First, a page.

Georgia D knows the task that lies ahead
NEW ORLEANS » A lot has been said and written about the balanced Georgia offensive attack at this week's practice sessions for Tuesday's Allstate Sugar Bowl.
The focus has been on the Bulldogs offense, led by talented redshirt freshman running back Knowshon Moreno, and how many yards Georgia may compile against what many believe is a suspect Hawaii defense.
Hawaii's potent passing attack has received rave reviews as well, as Colt Brennan and Co. line up in the top scoring offense in the country, designed by run-and-shoot genius June Jones.
But lost in these lively discussions as to which offense will score more is a Georgia defense that's looking for a little respect come New Year's Day in the Superdome in New Orleans.
True, the Georgia defense has already faced a spread attack and won. In a 44-34 victory over Troy, the Bulldogs schemed an offense similar to Hawaii's in design, if not execution. And defensive coordinator Willie Martinez is hopeful this acquaintance with the spread, coupled with a month of preparation, will be enough to slow down the Brennan train riding toward a perfect season.
He knows matching wits with Jones is a daunting task. But in his mind, players win football games, not coaches. And he has enough on the defensive side of the football to more than offset what Hawaii wants to do. At least he hopes so.
"To be successful in any offense, you need to have players, and Hawaii has great players at every position," Martinez said. "They have a great quarterback in Colt Brennan, some smooth receivers and what we think has not been talked about enough is their talented offensive line. They understand their scheme very well, which makes it tough to get to the quarterback. They get rid of the ball quickly, presenting us with a major challenge."
It's hard to get pressure on Brennan by rushing the defensive front alone. Blitz packages will be needed, meaning the secondary has to stay close first and foremost, and make sure tackles in the secondary to avoid giving up the big play. Georgia led the SEC in sacks during the regular season with 34, including a team-leading 7.5 by senior end Marcus Howard.
He also had a team-high 37 quarterback hurries, followed closely by sophomore tackle Geno Atkins with 35. Atkins was second on the team in sacks with 6.5, giving Georgia the kind of push inside that can pose problems for the Warriors.
"We know Hawaii is going to come out and throw the ball nearly 50 times," Howard said. "I mean, they pass 90 percent of the time. This is the type of game that the defensive line dreams of, you know, getting a great pass rush and trying to disrupt the quarterback."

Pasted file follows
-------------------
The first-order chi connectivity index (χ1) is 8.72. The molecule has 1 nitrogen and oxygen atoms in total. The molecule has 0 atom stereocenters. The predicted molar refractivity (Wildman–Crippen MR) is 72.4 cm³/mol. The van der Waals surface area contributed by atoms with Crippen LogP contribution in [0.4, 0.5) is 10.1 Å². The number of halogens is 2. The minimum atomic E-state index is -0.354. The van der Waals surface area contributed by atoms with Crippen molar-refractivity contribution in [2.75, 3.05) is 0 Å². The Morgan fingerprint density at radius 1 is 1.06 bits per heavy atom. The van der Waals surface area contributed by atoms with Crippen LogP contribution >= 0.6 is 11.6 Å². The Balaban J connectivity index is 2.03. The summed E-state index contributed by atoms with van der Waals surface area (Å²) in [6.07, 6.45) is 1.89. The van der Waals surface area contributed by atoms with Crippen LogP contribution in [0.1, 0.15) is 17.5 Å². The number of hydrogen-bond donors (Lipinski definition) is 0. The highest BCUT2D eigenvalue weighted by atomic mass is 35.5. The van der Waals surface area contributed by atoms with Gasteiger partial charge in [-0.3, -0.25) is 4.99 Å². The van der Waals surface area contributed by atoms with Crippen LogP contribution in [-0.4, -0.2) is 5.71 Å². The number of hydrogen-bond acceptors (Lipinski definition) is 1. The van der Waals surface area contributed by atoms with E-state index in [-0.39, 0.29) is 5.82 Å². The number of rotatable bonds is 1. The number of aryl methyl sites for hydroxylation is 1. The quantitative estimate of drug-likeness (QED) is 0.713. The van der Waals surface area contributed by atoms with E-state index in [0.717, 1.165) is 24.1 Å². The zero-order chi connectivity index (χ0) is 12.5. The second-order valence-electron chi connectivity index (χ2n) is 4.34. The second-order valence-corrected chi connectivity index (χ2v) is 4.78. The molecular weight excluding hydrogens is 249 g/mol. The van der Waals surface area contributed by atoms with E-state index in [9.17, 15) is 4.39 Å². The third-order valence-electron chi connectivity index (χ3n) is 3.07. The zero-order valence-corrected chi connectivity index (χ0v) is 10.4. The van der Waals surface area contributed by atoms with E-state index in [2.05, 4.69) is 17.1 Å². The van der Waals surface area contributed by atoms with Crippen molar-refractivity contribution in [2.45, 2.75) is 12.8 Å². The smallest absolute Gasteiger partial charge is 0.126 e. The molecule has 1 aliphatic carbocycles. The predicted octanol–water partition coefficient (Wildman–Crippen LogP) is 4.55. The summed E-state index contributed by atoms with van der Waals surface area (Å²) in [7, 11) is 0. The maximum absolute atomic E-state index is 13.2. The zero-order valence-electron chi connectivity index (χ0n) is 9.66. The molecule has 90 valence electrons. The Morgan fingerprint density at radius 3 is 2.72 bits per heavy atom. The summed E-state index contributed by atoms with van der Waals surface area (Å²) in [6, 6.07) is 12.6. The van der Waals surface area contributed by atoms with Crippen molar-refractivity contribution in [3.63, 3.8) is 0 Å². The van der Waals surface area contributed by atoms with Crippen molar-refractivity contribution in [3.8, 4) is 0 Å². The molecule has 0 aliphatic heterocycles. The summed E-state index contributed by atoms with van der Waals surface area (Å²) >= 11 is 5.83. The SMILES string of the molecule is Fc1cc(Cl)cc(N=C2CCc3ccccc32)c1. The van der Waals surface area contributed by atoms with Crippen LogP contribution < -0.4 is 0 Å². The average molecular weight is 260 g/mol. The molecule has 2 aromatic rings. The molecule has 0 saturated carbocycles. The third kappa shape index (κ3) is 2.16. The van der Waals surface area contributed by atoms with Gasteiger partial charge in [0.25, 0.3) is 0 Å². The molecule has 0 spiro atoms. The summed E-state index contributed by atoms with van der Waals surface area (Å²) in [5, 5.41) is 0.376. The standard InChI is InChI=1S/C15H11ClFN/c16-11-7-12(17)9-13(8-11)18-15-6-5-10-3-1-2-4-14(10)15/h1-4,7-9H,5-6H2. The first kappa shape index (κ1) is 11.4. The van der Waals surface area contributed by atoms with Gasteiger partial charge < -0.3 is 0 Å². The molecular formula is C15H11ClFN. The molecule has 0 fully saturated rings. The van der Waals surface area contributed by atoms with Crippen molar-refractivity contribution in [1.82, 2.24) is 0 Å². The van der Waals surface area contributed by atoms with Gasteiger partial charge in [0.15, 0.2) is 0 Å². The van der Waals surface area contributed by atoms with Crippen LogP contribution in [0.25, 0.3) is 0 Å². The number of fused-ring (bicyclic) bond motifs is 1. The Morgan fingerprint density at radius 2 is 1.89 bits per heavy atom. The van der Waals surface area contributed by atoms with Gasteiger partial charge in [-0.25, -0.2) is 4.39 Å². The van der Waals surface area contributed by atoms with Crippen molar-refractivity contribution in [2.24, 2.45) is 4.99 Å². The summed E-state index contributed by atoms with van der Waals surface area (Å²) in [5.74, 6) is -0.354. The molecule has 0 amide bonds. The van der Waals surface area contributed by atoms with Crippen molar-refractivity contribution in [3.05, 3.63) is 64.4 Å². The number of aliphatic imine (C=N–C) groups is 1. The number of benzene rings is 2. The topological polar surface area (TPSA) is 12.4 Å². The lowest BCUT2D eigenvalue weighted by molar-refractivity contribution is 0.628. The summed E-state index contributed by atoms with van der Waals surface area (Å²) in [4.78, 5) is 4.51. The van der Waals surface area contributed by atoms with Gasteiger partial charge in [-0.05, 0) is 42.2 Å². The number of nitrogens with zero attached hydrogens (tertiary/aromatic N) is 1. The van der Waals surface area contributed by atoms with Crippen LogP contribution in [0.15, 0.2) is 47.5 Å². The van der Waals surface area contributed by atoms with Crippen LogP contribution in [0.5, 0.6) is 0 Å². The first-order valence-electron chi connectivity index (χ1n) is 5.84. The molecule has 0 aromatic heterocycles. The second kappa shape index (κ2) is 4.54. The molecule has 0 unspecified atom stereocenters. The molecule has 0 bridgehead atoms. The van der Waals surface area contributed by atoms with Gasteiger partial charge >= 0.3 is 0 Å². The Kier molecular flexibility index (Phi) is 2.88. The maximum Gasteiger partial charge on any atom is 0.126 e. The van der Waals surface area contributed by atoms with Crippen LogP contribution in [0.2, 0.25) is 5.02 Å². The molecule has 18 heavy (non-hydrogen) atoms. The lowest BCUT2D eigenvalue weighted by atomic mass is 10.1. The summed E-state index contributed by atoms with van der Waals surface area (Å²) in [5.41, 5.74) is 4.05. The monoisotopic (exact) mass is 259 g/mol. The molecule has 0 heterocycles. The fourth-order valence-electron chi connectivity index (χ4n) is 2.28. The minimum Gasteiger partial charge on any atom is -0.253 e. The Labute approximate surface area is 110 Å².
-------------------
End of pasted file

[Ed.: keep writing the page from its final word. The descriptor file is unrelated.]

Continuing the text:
There is also a lot of pressure on the secondary to make sure if the pass is completed, the yards after the catch are held to a minimum. Senior strong safety Kelin Johnson believes his secondary teammates are ready for the task.
He led the team with four interceptions and also had four quarterback hurries out of different blitz looks. Sophomore cornerback Asher Allen will also be asked to make plays in the secondary. For the season he had one pick and four passes broken up.
"Basically Hawaii has been efficient as they have been for the past three years," Asher said. "This is nothing really new. The run-and-shoot offense, when run correctly, is really dangerous. We just have to try our best to make sure that when they do catch the ball, they pick up a minimal gain. We need to get deflections and stuff like that to disrupt their offensive flow."
Martinez couldn't agree more and has said as much to anyone who would listen over the last four weeks.
"We have been telling our kids that it is important when they make a 10-yard gain that it stays a 10-yard gain," Martinez said. "We have to minimize the yards that are made after the catch, because they will get their yards.
"It is a rhythm offense and we need to do what we can to disrupt their flow. We have to do a good job on third down and put them in a lot of long-yardage situations. They are so efficient on first and second down that they do not allow themselves to be put into third-and-long situations. We have played what we think is a very good schedule and have been challenged with the spread offense. We need to set the tempo and give our offense some good field position."